Building a strong deck

Table of Contents:

  • 1. The Theme
  • 2. Size
  • 3. Colors
  • 4. Life
  • 5. Trimming
  • 6. Padding

    This document last modified Thu Apr 23 09:50:07 1998

    1. The Theme

    First, decide on a basic "Theme" for your deck. This step is fairly cliche, since everyone suggests it. The advantage is obvious; just tossing in all the cards that look appealing will result in an unfocused deck that rarely works the way you want it to. So... how do you go about picking your theme? This is a problem for the creativity-challenged among us (like me at times...). Naturally, since I have no way of knowing what cards you have to work with, I can't pick one out for you. Here are some tips:

    Using a well-known theme. There are many types of identified 'standard' or common themes that have been published in books and on the 'net. Here's a few:

    Permission Deck - Make your opponent ask for 'permission' before playing any cards. This deck's philosophy is that your opponent can't win if s/he can't get his/her spells out. Typically blue, uses lots of counterspells.

    Burn Deck - Beat your opponent senseless with direct-damage spells (like Lightning Bolt, Fireball..) and the odd cheap creature. Typically red.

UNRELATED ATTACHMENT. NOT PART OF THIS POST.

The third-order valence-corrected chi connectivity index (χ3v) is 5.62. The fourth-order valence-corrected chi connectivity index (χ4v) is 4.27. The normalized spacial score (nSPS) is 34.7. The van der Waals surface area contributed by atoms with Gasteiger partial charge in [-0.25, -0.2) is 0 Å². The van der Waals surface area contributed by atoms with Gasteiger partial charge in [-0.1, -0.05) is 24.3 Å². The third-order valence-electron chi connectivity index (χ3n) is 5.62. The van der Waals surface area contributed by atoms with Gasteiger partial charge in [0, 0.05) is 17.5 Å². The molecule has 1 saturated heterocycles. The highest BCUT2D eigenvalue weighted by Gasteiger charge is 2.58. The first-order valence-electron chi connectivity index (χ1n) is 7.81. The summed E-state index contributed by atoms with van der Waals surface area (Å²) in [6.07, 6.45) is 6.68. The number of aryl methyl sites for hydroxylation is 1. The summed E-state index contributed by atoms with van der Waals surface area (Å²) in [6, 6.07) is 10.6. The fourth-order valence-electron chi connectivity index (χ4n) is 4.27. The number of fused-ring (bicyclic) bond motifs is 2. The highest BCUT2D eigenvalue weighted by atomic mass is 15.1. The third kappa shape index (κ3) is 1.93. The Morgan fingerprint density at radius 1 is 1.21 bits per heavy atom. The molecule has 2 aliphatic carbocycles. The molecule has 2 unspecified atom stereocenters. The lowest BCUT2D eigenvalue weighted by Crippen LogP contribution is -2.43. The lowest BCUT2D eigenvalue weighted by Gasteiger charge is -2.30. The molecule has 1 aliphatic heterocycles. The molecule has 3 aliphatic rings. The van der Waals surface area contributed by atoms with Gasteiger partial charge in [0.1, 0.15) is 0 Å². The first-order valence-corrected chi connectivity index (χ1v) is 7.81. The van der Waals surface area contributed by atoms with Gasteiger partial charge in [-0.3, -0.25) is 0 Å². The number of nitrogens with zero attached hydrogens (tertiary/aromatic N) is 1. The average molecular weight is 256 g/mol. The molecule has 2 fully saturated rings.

Protection Deck - Use wards, circles and defensive magic to survive long enough to bring out powerful direct-damage spells or creatures. Typically white, but occasionally blue. Lots of CoPs, Wards and annoying spells like Gaseous Form.

    Weenie Deck - Clobber your opponent early in the game with lots of cheap creatures. Occasionally tosses in one or two nasty creatures in case the game lasts long enough to need them. Low on mana, big on creatures. Almost any color can be used to make a weenie deck, from the most to least common (IMHO), white, red, green, black, blue.

    Denial Deck - Prevent your opponent from being able to use his/her cards. Closely related to a Permission deck. Some decks force the opponent to discard cards frequently. Others try to deny your opponent the use of land (through Blight, Stone Rain, etc..) Others zap existing enchantments and fry creatures in play. Obviously, this can't win on it's own, and is usually helped along with some cheap creatures.